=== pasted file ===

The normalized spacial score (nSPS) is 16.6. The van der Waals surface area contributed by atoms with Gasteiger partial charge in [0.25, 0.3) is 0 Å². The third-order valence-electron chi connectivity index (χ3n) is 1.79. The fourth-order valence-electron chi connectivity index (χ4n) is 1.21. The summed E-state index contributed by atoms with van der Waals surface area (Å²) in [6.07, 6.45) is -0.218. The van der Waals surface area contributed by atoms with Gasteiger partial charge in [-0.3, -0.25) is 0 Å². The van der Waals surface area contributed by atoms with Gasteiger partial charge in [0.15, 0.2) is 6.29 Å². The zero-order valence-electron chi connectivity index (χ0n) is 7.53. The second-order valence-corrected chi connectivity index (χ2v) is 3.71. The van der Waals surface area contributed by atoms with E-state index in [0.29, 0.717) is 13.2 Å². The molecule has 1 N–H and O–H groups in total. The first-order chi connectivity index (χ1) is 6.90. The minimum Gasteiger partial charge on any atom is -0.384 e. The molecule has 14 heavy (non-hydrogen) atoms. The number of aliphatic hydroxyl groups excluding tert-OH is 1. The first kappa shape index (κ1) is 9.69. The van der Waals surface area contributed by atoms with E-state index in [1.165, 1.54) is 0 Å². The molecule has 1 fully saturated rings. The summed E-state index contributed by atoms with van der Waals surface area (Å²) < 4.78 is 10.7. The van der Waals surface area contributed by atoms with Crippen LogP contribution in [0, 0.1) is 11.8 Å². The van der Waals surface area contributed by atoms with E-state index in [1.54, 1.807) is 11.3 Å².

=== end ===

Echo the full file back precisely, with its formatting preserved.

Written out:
The normalized spacial score (nSPS) is 16.6. The van der Waals surface area contributed by atoms with Gasteiger partial charge in [0.25, 0.3) is 0 Å². The third-order valence-electron chi connectivity index (χ3n) is 1.79. The fourth-order valence-electron chi connectivity index (χ4n) is 1.21. The summed E-state index contributed by atoms with van der Waals surface area (Å²) in [6.07, 6.45) is -0.218. The van der Waals surface area contributed by atoms with Gasteiger partial charge in [-0.3, -0.25) is 0 Å². The van der Waals surface area contributed by atoms with Gasteiger partial charge in [0.15, 0.2) is 6.29 Å². The zero-order valence-electron chi connectivity index (χ0n) is 7.53. The second-order valence-corrected chi connectivity index (χ2v) is 3.71. The van der Waals surface area contributed by atoms with E-state index in [0.29, 0.717) is 13.2 Å². The molecule has 1 N–H and O–H groups in total. The first-order chi connectivity index (χ1) is 6.90. The minimum Gasteiger partial charge on any atom is -0.384 e. The molecule has 14 heavy (non-hydrogen) atoms. The number of aliphatic hydroxyl groups excluding tert-OH is 1. The first kappa shape index (κ1) is 9.69. The van der Waals surface area contributed by atoms with E-state index in [1.165, 1.54) is 0 Å². The molecule has 1 fully saturated rings. The summed E-state index contributed by atoms with van der Waals surface area (Å²) < 4.78 is 10.7. The van der Waals surface area contributed by atoms with Crippen LogP contribution in [0, 0.1) is 11.8 Å². The van der Waals surface area contributed by atoms with E-state index in [1.54, 1.807) is 11.3 Å².